James Bond Blu-ray Reviews – From Russia With Love


“Once more unto the breach, dear friends.”

Well, this is my first review in this blog’s series of James Bond reviews and what a great, if somewhat underrated film to start on. From Russia With Love is loved by James Bond fans; it’s a true cold war spy thriller, but among casual viewers it might get lost between the explosive series opener Dr No and the classic template Bond film Goldfinger. I admit, it wasn’t one of my favourites when I was watching the films back on VHS. It just didn’t grip me as a child, nowhere near as much as the awesome Goldfinger did. This was a mistake on my part, as FRWL is a great, hugely entertaining, but also beautifully shot spy adventure.

The hallmarks of Bond are really put together in FRWL, (later perfected in Goldfinger). Q appears, played by the late, great Desmond Llewelyn, who supplies Bond with classic gadgets such as his exploding talcum powder/tear gas. FRWL is also John Barry’s first Bond film and he brings perhaps the greatest Bond theme with him. The film also contains one of my favourite villains; Red Grant, played by the brilliant Robert Shaw. While Shaw was amazing in one of my other favourite films; Jaws, I think this is my favourite role of his. He fills the part with such menace and evil that you can help but be intimidated along with Bond. Grant works for SPECTRE and FRWL carries along the plot line from Dr No concerning the evil group SPECTRE, and part  of their motivation for going after Bond is because of him killing Dr Julius No. I like this connecting of the films and I wish it was in more of them. It helps build this awesome world that I believe could have been even more fleshed out.

Again, like Dr No, the plot hasn’t aged particularly well. FRWL was made just before the height of the cold war and the ‘allies vs the Reds’ theme can be seen throughout. But for me this adds to the appeal; a film made at the height of the cold war has a much more interesting atmosphere than a film made now, set in the cold war does (X-Men First Class for example). The film is also a bit sexist but I think the Bond girl, Tatiana Romanova (played by Daniela Bianchi) is one of the stronger early Bond girls. Yes, she gets used by people left, right and centre, by her Russian bosses, MI6, Bond himself, and she is also in the dark about most plot points, but she come across a lot better than other Bond girls such as Goodnight or Tiffany Case. A special mention has go out to the superb Pedro Armendáriz as Bond’s ally Kerim Bey. The man was suffering from cancer, caused on the radioactive set of the terrible John Wayne movie The Conqueror, throughout the shooting (and later killed himself) and he still manages to turn in a brilliant, funny, memorable performance.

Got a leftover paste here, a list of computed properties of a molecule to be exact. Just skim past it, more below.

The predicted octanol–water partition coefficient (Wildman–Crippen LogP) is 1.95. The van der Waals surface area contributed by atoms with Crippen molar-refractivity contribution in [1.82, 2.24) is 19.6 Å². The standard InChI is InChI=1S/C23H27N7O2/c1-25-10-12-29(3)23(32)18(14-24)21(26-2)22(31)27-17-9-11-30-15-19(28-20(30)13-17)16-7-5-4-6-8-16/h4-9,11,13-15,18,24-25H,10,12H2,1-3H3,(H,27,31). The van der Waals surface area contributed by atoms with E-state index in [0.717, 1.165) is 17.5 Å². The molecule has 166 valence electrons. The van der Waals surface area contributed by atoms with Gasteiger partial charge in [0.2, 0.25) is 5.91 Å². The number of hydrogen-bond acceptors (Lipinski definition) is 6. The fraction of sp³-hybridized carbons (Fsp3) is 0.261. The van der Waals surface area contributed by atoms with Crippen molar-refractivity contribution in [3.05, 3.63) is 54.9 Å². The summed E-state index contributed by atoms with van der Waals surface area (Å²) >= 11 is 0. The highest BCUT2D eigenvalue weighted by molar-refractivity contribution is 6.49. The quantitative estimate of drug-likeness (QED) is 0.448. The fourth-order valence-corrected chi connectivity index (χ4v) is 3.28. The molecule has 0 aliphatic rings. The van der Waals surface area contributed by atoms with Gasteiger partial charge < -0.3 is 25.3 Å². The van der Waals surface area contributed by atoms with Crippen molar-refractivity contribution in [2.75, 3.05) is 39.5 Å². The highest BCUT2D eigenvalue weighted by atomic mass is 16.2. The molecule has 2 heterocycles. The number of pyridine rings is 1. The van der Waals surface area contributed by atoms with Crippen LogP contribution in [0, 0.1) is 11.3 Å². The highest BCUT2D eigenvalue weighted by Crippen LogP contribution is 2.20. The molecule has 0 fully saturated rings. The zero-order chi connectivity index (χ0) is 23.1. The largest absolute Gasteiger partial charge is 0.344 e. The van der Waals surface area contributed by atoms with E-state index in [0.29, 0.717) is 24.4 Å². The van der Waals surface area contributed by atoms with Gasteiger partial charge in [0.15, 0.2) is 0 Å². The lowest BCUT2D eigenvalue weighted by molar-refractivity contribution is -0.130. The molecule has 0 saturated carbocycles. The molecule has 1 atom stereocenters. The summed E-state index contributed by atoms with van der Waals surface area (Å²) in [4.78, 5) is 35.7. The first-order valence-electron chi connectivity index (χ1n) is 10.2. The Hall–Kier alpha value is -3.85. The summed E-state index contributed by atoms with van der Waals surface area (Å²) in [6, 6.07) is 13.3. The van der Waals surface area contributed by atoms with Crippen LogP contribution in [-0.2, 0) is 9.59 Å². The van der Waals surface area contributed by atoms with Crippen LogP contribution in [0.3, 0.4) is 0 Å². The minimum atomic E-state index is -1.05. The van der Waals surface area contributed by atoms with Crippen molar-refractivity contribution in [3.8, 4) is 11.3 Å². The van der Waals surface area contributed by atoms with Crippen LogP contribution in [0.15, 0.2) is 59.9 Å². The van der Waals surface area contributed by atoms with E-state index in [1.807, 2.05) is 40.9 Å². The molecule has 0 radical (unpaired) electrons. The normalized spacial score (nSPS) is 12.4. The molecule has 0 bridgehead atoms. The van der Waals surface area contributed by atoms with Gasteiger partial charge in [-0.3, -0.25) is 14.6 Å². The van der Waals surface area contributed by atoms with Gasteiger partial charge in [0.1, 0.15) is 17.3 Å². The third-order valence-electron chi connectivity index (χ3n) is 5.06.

If the film is lacking something, it would be the more suave, cool Bond moments. He doesn’t have that many one-liners (but when he does they’re good ones) and he doesn’t have the classic ‘Bond, James Bond’ introduction. None of this really matters though, and the film compensates with some outstanding action sequences, such as the kick ass Bond vs Red Grant train fight, one of my favourite moments in any Bond film. Or the great helicopter and boat scenes toward the end.

The Bottom Line: This is classic Bond, but in a different way to Dr No. It is more gritty and a product of it’s unique time. It’s not just focused on great set-pieces and action sequences, it’s also focuses on weaving a truly great spy tale. This is not only a brilliant Bond film, it’s also an example of when a Bond film is just a brilliant film.

Up next – Goldfinger

Reviewed By Tom


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